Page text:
Embolden the future by restoring the past

Miami — In her remarks, Commissioner Audrey Edmonson referenced Sankofa, which means “to look back and get it.” The newly renovated Historic Hampton House offers a fitting example of this African phrase as it rekindles warm memories of its glorious past. That past includes “the greatest” heavyweight boxing champ being photographed by a powerful civil rights legend, and reports that a famous speech about a King’s dream soaked into these walls before its famous 1963 delivery in Washington, D.C. 

The community turned out in big numbers last week to welcome a refurbished Hampton House and to imagine what might be said if only these walls could talk. The standing room only crowd of dignitaries and common folk brought together former Commissioners Barbara Carey Schuler and Betty Ferguson with current commissioners Barbara Jordan, Jean Monestime, Dennis Moss, and Edmonson, who represents the district in which the Hampton House is located and who assisted the initiative with obtaining funding for the restoration.

Called a “modern day Nehemiah,” by Rev. Gaston Smith, original chairperson of the Historic Hampton House Trust, Enid Pinkney appeared to bask in an attitude of triumph, reluctant to boast but determined to celebrate what many considered an impossible task.

“We have a lot of naysayers. The naysayers said some 15 years ago ‘this would not happen,’’ said Dottie Johnson, chairperson of the Historic Hampton House Community Trust.

The original Hampton House Motel owners’ children (sons Bob, 74, and Jerry, 66) were in attendance, reminiscing about their parents’ experiences as whites who created this special space for blacks who could perform in the swanky Miami Beach hotels, but not reside.

A jazzy performance whet the crowd’s appetite for what could be offered in the revamped venue where the likes of Sammy Davis Jr. and Sam Cooke once jammed. The atmosphere felt contagiously jovial in the sweltering heat made slightly more palatable by strategically placed large black fans. Also blowing through the Brownsville community appears to be a renewed spirit that has resulted in the newly constructed Hampton Village affordable rentals next door and more new units just blocks away.

The Junkanoo Band captured that energy as it led a dancing audience down 27th Avenue, from the parking lot to the entrance of the $6 million community hub that features a museum, space for a restaurant and motel rooms being converted into office space for community groups, recording studios and rehearsal space for musicians.

Reminiscing about the venue that began in the 1950s as the Booker Terrace Motel, Miami-Dade Mayor Carlos Gimenez said, “If these walls could talk, the Hampton House and the surrounding neighborhood would have many stories about the people that called this place home on their visits to Miami.” He added, “Miami-Dade has an architectural landmark with deep roots and historical significance in our community… that all of Miami can be proud of.”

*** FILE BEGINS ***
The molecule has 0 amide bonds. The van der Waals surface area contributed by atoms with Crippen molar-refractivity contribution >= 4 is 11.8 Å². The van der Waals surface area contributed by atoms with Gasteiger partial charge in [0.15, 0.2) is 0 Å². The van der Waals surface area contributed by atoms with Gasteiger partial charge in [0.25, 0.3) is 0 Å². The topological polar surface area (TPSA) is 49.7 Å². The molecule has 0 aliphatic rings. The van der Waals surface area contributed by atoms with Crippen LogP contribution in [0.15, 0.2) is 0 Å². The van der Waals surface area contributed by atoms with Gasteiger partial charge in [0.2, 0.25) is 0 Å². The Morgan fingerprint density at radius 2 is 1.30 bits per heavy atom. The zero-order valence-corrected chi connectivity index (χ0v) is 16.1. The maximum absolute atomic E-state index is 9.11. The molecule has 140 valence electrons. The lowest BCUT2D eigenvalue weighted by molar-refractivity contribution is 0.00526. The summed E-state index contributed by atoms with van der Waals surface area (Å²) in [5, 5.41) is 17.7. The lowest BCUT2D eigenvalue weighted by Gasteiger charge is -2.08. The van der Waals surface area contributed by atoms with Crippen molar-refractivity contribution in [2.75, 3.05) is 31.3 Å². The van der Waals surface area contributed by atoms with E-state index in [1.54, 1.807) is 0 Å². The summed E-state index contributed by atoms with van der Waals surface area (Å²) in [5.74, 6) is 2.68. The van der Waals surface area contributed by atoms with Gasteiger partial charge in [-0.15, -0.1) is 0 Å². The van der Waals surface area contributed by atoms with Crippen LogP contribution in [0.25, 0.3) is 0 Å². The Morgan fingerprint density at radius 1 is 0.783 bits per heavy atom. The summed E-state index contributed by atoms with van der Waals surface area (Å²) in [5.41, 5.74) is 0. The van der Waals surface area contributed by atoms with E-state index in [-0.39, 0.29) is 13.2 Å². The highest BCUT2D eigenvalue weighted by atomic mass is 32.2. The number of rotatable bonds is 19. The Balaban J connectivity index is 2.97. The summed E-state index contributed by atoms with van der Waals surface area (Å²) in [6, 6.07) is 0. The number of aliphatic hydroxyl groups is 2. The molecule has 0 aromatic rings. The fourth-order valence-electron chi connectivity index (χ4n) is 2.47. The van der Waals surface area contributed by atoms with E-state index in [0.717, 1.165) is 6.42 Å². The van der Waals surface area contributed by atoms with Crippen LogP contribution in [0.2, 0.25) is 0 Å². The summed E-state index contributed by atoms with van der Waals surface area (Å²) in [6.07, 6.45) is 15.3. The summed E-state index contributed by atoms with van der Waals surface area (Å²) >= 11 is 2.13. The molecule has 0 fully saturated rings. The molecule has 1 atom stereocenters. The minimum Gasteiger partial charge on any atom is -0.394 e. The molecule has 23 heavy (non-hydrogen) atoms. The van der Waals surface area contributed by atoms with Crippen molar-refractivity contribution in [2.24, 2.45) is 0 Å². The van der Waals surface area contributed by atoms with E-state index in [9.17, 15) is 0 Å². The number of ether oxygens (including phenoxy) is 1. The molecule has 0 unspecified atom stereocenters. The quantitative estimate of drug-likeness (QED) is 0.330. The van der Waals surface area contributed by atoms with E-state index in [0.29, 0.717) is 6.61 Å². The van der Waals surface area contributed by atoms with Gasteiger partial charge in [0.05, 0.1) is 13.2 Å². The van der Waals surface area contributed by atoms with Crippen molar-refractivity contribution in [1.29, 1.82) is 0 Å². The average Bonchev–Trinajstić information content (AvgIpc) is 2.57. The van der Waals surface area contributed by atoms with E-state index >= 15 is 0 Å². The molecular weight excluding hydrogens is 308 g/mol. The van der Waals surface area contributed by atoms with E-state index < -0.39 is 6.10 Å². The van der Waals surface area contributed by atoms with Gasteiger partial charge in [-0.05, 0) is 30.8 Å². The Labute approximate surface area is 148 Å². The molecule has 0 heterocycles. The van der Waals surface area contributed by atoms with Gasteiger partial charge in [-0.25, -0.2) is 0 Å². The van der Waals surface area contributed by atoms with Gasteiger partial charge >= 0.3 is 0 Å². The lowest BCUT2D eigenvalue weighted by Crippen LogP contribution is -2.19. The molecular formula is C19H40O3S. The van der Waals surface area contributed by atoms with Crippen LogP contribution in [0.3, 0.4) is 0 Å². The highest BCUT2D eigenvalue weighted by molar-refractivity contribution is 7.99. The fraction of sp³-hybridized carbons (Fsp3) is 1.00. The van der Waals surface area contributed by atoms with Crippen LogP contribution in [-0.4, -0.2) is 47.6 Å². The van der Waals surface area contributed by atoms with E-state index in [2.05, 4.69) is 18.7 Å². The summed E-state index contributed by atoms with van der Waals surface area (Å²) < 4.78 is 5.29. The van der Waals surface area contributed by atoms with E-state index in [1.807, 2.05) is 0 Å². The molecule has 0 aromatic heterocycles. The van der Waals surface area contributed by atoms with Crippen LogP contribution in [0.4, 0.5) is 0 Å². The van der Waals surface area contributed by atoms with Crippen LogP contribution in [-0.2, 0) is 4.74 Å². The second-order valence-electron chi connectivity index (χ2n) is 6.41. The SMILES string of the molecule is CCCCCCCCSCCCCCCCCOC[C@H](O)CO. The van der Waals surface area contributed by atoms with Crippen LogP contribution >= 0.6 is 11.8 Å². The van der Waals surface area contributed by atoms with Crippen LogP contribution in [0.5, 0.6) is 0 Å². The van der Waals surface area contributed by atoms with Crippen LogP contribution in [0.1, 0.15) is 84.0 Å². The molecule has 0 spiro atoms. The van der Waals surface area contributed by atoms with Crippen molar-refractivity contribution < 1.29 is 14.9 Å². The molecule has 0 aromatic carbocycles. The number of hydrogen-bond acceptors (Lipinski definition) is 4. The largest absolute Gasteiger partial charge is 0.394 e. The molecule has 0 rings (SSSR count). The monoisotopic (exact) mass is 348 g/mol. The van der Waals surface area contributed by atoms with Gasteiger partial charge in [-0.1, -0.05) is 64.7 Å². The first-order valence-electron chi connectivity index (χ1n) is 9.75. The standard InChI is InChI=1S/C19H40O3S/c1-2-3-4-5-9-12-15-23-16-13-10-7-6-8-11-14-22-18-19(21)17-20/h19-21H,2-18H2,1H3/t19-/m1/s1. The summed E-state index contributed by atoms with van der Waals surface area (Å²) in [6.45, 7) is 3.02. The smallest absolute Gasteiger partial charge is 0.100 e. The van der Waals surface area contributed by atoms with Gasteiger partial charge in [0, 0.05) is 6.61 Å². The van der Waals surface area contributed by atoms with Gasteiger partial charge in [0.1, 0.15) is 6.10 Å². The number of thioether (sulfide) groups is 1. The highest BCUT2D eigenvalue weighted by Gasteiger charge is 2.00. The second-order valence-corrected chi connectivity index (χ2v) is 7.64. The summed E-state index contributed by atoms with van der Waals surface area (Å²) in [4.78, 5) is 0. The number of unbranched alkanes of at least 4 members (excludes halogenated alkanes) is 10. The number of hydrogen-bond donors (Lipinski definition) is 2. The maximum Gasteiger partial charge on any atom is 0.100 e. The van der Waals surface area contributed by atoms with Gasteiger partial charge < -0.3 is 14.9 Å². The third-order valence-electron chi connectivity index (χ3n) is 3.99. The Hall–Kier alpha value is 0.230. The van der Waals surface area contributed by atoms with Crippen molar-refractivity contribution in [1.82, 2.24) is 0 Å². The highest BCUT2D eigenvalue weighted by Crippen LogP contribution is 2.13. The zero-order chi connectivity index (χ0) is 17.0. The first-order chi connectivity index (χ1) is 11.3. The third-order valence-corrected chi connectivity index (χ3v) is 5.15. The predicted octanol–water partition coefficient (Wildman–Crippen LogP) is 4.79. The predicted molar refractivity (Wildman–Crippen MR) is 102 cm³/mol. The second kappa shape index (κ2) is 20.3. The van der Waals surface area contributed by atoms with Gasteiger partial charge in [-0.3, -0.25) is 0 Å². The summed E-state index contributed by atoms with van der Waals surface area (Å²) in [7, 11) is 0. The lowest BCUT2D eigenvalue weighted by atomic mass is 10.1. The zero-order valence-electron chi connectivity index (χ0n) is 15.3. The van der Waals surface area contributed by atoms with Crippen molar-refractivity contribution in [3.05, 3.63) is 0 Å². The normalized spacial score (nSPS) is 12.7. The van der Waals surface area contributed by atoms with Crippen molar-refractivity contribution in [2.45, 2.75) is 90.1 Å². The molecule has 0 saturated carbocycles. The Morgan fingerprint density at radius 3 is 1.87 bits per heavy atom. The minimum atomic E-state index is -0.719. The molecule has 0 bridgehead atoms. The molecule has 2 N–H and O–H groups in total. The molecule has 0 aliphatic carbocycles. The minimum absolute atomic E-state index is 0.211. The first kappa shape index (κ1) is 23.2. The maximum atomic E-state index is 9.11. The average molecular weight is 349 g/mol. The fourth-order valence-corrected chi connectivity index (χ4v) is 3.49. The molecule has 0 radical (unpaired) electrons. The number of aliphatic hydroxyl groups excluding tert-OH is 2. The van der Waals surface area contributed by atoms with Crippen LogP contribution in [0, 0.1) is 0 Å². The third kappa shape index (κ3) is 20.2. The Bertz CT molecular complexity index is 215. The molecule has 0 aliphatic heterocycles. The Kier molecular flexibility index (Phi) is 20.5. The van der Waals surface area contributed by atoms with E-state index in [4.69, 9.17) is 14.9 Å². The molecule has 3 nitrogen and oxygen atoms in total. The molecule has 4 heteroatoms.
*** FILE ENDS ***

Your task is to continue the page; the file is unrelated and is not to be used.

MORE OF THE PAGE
Miami-Dade County Clerk Harvey Ruvin, who frequented the venue back in the day and is a member of its advisory board confessed that, “I’m here today because I’ve had a 45 year love affair with Enid Pinkney,” with whom he worked to help restore the historic venue.

Also in attendance was the first wife of boxing great, Muhammad Ali, who was a regular visitor, one of his most prominent visits occurring after he defeated Sonny Liston.

“Cassius Clay was born in Louisville, Kentucky. Muhammad Ali is a product of Miami, Florida,” said Larry Capp as he introduced Khalilah Camacho Ali.

“When I came here, I was only 18 and a young mother trying to guide a big man. This is history, y’all, this is history,” said Ali, who pledged that proceeds from an upcoming book will be donated to the Hampton House.

“I will do my best, God willing, to raise enough money to make this monument of history so decorated and well preserved so our children can come here and learn of their history. Know where you come from and you’ll know where you’re going,” she said.

Joined by her husband, Frank Pinkney, at the celebration, Enid Pinkney joked that, “It took me 15 years to write this speech, and now they’re giving me two minutes to say it,” before thanking people who helped to make the occasion possible.

One of those people is former Miami-Dade Commissioner Barbara Carey Shuler.

“When they first started this project, I was ready to give them all of the money they wanted,” she said as she recalled her own Hampton House memories that included meeting jazz great “Cannonball Adderley and his brother here, and many other musical stars.”

She summarized the significance of the day by adding, “We have to write our own story and keep our own history alive.”